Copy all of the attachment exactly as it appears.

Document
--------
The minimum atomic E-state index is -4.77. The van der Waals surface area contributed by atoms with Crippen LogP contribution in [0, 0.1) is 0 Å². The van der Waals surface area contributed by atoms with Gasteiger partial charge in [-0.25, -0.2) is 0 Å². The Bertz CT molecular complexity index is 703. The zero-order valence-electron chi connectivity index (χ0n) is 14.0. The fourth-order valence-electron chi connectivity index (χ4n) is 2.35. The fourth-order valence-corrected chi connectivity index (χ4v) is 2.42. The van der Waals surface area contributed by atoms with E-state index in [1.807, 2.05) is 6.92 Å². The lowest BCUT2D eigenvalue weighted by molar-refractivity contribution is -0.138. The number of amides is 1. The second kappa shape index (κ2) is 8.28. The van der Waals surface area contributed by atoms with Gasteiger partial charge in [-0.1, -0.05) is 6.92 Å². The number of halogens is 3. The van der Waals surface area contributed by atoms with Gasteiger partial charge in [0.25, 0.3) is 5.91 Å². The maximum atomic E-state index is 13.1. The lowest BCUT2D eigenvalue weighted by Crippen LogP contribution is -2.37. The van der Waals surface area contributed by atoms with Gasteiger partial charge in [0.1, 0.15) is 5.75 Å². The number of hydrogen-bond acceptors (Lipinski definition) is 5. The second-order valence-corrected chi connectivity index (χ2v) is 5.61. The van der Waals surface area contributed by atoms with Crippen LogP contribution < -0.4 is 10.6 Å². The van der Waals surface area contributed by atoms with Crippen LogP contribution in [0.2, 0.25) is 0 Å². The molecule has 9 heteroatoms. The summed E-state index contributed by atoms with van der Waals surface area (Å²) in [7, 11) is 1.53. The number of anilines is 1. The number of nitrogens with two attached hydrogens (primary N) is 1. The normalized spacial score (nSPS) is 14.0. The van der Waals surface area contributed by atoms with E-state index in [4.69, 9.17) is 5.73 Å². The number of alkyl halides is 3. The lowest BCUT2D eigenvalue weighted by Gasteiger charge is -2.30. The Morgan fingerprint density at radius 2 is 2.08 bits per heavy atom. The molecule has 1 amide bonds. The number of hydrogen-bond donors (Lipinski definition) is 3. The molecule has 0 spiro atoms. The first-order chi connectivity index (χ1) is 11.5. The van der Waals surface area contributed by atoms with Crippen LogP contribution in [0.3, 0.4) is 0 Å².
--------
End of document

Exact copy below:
The minimum atomic E-state index is -4.77. The van der Waals surface area contributed by atoms with Crippen LogP contribution in [0, 0.1) is 0 Å². The van der Waals surface area contributed by atoms with Gasteiger partial charge in [-0.25, -0.2) is 0 Å². The Bertz CT molecular complexity index is 703. The zero-order valence-electron chi connectivity index (χ0n) is 14.0. The fourth-order valence-electron chi connectivity index (χ4n) is 2.35. The fourth-order valence-corrected chi connectivity index (χ4v) is 2.42. The van der Waals surface area contributed by atoms with E-state index in [1.807, 2.05) is 6.92 Å². The lowest BCUT2D eigenvalue weighted by molar-refractivity contribution is -0.138. The number of amides is 1. The second kappa shape index (κ2) is 8.28. The van der Waals surface area contributed by atoms with Gasteiger partial charge in [-0.1, -0.05) is 6.92 Å². The number of halogens is 3. The van der Waals surface area contributed by atoms with Gasteiger partial charge in [0.25, 0.3) is 5.91 Å². The maximum atomic E-state index is 13.1. The lowest BCUT2D eigenvalue weighted by Crippen LogP contribution is -2.37. The van der Waals surface area contributed by atoms with Gasteiger partial charge in [0.1, 0.15) is 5.75 Å². The number of hydrogen-bond acceptors (Lipinski definition) is 5. The second-order valence-corrected chi connectivity index (χ2v) is 5.61. The van der Waals surface area contributed by atoms with Crippen LogP contribution < -0.4 is 10.6 Å². The van der Waals surface area contributed by atoms with Crippen LogP contribution in [0.2, 0.25) is 0 Å². The molecule has 9 heteroatoms. The summed E-state index contributed by atoms with van der Waals surface area (Å²) in [7, 11) is 1.53. The number of anilines is 1. The number of nitrogens with two attached hydrogens (primary N) is 1. The normalized spacial score (nSPS) is 14.0. The van der Waals surface area contributed by atoms with E-state index in [4.69, 9.17) is 5.73 Å². The number of alkyl halides is 3. The lowest BCUT2D eigenvalue weighted by Gasteiger charge is -2.30. The Morgan fingerprint density at radius 2 is 2.08 bits per heavy atom. The molecule has 1 amide bonds. The number of hydrogen-bond donors (Lipinski definition) is 3. The molecule has 0 spiro atoms. The first-order chi connectivity index (χ1) is 11.5. The van der Waals surface area contributed by atoms with Crippen LogP contribution in [0.3, 0.4) is 0 Å².